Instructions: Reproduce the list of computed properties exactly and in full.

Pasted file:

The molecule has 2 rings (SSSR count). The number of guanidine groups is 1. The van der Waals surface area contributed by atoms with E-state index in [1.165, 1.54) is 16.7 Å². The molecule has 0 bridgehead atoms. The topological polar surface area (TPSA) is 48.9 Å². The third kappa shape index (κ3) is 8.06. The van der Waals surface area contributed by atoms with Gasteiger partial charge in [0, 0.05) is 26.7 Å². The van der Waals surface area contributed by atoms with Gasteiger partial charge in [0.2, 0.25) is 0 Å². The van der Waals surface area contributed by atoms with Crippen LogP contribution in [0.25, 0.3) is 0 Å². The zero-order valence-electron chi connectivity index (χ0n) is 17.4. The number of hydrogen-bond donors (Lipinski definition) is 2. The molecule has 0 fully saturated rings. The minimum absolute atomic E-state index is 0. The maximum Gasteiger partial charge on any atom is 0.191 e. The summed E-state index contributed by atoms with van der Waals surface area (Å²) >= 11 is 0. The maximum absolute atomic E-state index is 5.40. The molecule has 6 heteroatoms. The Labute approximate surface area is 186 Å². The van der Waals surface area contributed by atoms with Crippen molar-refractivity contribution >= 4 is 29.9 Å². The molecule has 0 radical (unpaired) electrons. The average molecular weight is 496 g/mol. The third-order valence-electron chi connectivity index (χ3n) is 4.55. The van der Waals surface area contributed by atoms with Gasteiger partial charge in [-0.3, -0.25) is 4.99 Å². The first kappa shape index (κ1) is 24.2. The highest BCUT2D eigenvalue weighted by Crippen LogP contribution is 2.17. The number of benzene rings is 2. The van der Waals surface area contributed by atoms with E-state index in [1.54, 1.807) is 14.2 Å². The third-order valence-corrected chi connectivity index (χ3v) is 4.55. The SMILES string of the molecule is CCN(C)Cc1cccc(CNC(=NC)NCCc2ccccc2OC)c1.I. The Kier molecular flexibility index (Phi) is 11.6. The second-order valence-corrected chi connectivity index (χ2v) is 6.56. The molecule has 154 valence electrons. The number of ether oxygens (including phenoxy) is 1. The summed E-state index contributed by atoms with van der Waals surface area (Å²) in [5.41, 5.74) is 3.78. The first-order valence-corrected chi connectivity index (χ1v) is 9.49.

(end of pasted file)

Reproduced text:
The molecule has 2 rings (SSSR count). The number of guanidine groups is 1. The van der Waals surface area contributed by atoms with E-state index in [1.165, 1.54) is 16.7 Å². The molecule has 0 bridgehead atoms. The topological polar surface area (TPSA) is 48.9 Å². The third kappa shape index (κ3) is 8.06. The van der Waals surface area contributed by atoms with Gasteiger partial charge in [0, 0.05) is 26.7 Å². The van der Waals surface area contributed by atoms with Gasteiger partial charge in [0.2, 0.25) is 0 Å². The van der Waals surface area contributed by atoms with Crippen LogP contribution in [0.25, 0.3) is 0 Å². The zero-order valence-electron chi connectivity index (χ0n) is 17.4. The number of hydrogen-bond donors (Lipinski definition) is 2. The molecule has 0 fully saturated rings. The minimum absolute atomic E-state index is 0. The maximum Gasteiger partial charge on any atom is 0.191 e. The summed E-state index contributed by atoms with van der Waals surface area (Å²) >= 11 is 0. The maximum absolute atomic E-state index is 5.40. The molecule has 6 heteroatoms. The Labute approximate surface area is 186 Å². The van der Waals surface area contributed by atoms with Crippen molar-refractivity contribution >= 4 is 29.9 Å². The molecule has 0 radical (unpaired) electrons. The average molecular weight is 496 g/mol. The third-order valence-electron chi connectivity index (χ3n) is 4.55. The van der Waals surface area contributed by atoms with Gasteiger partial charge in [-0.3, -0.25) is 4.99 Å². The first kappa shape index (κ1) is 24.2. The highest BCUT2D eigenvalue weighted by Crippen LogP contribution is 2.17. The number of benzene rings is 2. The van der Waals surface area contributed by atoms with E-state index in [1.54, 1.807) is 14.2 Å². The third-order valence-corrected chi connectivity index (χ3v) is 4.55. The SMILES string of the molecule is CCN(C)Cc1cccc(CNC(=NC)NCCc2ccccc2OC)c1.I. The Kier molecular flexibility index (Phi) is 11.6. The second-order valence-corrected chi connectivity index (χ2v) is 6.56. The molecule has 154 valence electrons. The number of ether oxygens (including phenoxy) is 1. The summed E-state index contributed by atoms with van der Waals surface area (Å²) in [5.41, 5.74) is 3.78. The first-order valence-corrected chi connectivity index (χ1v) is 9.49.